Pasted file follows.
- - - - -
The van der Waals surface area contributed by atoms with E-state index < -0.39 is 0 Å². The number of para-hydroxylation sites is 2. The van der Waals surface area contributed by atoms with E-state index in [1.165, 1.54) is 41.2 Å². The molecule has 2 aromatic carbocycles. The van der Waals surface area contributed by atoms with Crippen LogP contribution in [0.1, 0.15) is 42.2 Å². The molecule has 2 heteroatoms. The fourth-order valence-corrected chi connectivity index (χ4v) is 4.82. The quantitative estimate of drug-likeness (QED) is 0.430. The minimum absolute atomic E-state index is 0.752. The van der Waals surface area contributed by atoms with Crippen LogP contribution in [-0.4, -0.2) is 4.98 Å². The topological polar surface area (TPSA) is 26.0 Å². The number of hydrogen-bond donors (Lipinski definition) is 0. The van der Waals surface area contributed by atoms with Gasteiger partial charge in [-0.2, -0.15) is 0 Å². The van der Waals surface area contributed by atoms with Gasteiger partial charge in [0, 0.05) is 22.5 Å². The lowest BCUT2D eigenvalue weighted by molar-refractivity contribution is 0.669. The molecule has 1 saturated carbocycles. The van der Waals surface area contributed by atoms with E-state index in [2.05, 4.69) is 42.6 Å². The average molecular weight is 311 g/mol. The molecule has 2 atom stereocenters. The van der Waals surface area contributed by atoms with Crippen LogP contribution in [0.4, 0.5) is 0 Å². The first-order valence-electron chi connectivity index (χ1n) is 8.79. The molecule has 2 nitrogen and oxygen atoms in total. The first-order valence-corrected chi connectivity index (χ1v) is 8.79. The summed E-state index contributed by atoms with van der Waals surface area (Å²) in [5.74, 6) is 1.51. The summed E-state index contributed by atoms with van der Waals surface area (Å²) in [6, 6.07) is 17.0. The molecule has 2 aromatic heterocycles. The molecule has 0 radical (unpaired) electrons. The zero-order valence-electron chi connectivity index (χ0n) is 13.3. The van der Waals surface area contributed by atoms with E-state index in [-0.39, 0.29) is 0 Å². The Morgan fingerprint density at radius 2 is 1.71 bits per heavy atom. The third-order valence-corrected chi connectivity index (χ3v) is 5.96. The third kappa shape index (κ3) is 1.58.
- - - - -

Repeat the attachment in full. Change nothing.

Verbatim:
The van der Waals surface area contributed by atoms with E-state index < -0.39 is 0 Å². The number of para-hydroxylation sites is 2. The van der Waals surface area contributed by atoms with E-state index in [1.165, 1.54) is 41.2 Å². The molecule has 2 aromatic carbocycles. The van der Waals surface area contributed by atoms with Crippen LogP contribution in [0.1, 0.15) is 42.2 Å². The molecule has 2 heteroatoms. The fourth-order valence-corrected chi connectivity index (χ4v) is 4.82. The quantitative estimate of drug-likeness (QED) is 0.430. The minimum absolute atomic E-state index is 0.752. The van der Waals surface area contributed by atoms with Crippen LogP contribution in [-0.4, -0.2) is 4.98 Å². The topological polar surface area (TPSA) is 26.0 Å². The number of hydrogen-bond donors (Lipinski definition) is 0. The van der Waals surface area contributed by atoms with Gasteiger partial charge in [-0.2, -0.15) is 0 Å². The van der Waals surface area contributed by atoms with Gasteiger partial charge in [0, 0.05) is 22.5 Å². The lowest BCUT2D eigenvalue weighted by molar-refractivity contribution is 0.669. The molecule has 1 saturated carbocycles. The van der Waals surface area contributed by atoms with E-state index in [2.05, 4.69) is 42.6 Å². The average molecular weight is 311 g/mol. The molecule has 2 atom stereocenters. The van der Waals surface area contributed by atoms with Crippen LogP contribution in [0.4, 0.5) is 0 Å². The first-order valence-electron chi connectivity index (χ1n) is 8.79. The molecule has 2 nitrogen and oxygen atoms in total. The first-order valence-corrected chi connectivity index (χ1v) is 8.79. The summed E-state index contributed by atoms with van der Waals surface area (Å²) in [5.74, 6) is 1.51. The summed E-state index contributed by atoms with van der Waals surface area (Å²) in [6, 6.07) is 17.0. The molecule has 2 aromatic heterocycles. The molecule has 0 radical (unpaired) electrons. The zero-order valence-electron chi connectivity index (χ0n) is 13.3. The van der Waals surface area contributed by atoms with E-state index in [-0.39, 0.29) is 0 Å². The Morgan fingerprint density at radius 2 is 1.71 bits per heavy atom. The third-order valence-corrected chi connectivity index (χ3v) is 5.96. The third kappa shape index (κ3) is 1.58.